Handling axisymmetry terms on the symmetry line
I'm having issues in handling the axisymmetric terms (like r*v/y) on nodes set on the symmetry line (y=0). Presently, I extrapolate the r*v/y term from the interior nodes. This provides a stable and satisfactory solution, however apon fine examination of the output, there are some oscillations near the symmetry line. I have also tried to offset the nodes from the symm. line such that there are no nodes at y=0. This eliminates any oscillations, but there are errors associated with the half cells below the symm. line which I don't know how to properly handle (if possible).
Just for reference, I'm modelling the transonic flow in a thrust chamber with an explicit FD Euler solver. I could really use some more suggestions on how to handle the r*v/y term at y=0. 
Re: Handling axisymmetry terms on the symmetry lin
3D cylindrical polar coordinates and time accurate methods typical of LES codes have substantial problems with centrelines. There are a few papers on the subject and I recall a recent one by Lele in JCP (I think) but do not have the full reference with me. Personally, I have achieved the maintenance of wiggle free convection of smooth profiles by replacing the numerical metrics with their analytical equivalents (i.e. adding small correction involving sines and cosines) but have not written it up. It is an obvious thing to do and I am fairly sure other experienced CFD groups will have done something similar.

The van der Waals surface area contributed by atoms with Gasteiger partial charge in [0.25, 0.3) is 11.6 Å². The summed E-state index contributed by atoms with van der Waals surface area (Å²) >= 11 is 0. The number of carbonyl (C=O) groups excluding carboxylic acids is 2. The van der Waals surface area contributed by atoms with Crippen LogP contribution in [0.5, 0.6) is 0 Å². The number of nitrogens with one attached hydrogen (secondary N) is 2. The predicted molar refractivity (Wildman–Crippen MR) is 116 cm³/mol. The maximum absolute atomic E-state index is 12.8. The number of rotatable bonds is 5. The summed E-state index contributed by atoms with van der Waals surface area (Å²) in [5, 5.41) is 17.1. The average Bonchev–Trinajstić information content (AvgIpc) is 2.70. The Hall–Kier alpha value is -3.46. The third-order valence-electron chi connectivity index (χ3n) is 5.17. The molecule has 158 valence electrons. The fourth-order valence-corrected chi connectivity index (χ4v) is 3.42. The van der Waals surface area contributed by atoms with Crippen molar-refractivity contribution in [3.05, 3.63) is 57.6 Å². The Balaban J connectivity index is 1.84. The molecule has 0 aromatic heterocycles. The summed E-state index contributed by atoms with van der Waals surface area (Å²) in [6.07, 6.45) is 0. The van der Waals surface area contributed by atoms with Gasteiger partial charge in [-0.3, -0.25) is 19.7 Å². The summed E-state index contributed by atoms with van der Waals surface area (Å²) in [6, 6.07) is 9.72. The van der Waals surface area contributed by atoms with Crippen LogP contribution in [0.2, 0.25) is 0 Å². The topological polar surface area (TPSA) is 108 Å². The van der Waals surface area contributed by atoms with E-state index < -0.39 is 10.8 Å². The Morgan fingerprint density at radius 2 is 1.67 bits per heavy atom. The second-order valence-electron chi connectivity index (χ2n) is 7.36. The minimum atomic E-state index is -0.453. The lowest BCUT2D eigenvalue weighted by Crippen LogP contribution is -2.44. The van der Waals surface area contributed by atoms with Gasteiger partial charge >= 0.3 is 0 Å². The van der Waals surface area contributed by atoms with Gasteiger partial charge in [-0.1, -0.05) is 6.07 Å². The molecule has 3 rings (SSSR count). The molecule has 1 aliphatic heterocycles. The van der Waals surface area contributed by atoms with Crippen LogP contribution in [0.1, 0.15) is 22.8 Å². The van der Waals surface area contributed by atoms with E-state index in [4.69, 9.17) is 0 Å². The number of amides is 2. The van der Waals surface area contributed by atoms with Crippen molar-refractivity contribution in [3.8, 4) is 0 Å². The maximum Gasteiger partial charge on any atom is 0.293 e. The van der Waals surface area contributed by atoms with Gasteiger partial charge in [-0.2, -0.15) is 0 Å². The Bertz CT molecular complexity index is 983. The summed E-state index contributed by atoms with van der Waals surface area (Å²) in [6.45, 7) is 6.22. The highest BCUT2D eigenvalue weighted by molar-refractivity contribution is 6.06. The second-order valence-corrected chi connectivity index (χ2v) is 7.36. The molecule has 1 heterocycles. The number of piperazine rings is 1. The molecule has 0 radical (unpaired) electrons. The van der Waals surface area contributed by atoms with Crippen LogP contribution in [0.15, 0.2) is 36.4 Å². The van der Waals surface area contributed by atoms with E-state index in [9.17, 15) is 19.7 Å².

2D is not a major problem but to avoid oddities one does need to ensure the numerical representation of the terms behave appropriately as r tends to zero. Again no references to hand but I recall it being discussed in PhD thesis in the 70s and 80s when many of the CFD numerical schemes where first implemented. If you have access to PhDs from this time look particularly at the ones implementing RST turbulence models which had a range of problems with centre lines sufficient to actually change the conserved variables in some instances. 
Re: Handling axisymmetry terms on the symmetry lin
since y>0 and v>0, you can use v/y = d v/d y to compute v/y. AS for rho, axisymmetry implies d rho/ dy =0

Re: Handling axisymmetry terms on the symmetry lin
> since y>0 and v>0, you can use v/y = d v/d y to compute v/y. AS for rho, axisymmetry implies d rho/ dy =0
This is the correct type of approach for 2D where there are no serious problems. For 3D the velocity at the centre line is not zero and the gradients in the radial and circumferential velocity components are enormous because of the strong curvature as the singularity is approached. Maintaining reasonable behaviour in this case is far from easy. 
Re: Handling axisymmetry terms on the symmetry lin
The radial component of the velocity on the centerline must be zero for axisymmetric flow (unless there are singular sources or sinks placed on the line). Axisymmetric flow is 2D (xr) by definition (no variation in circumferential direction).
By 3D you are probably referring to real 3D flow on an axisymmetric grid. That's a different issue (that is more robustly solved by using a different grid topology). 
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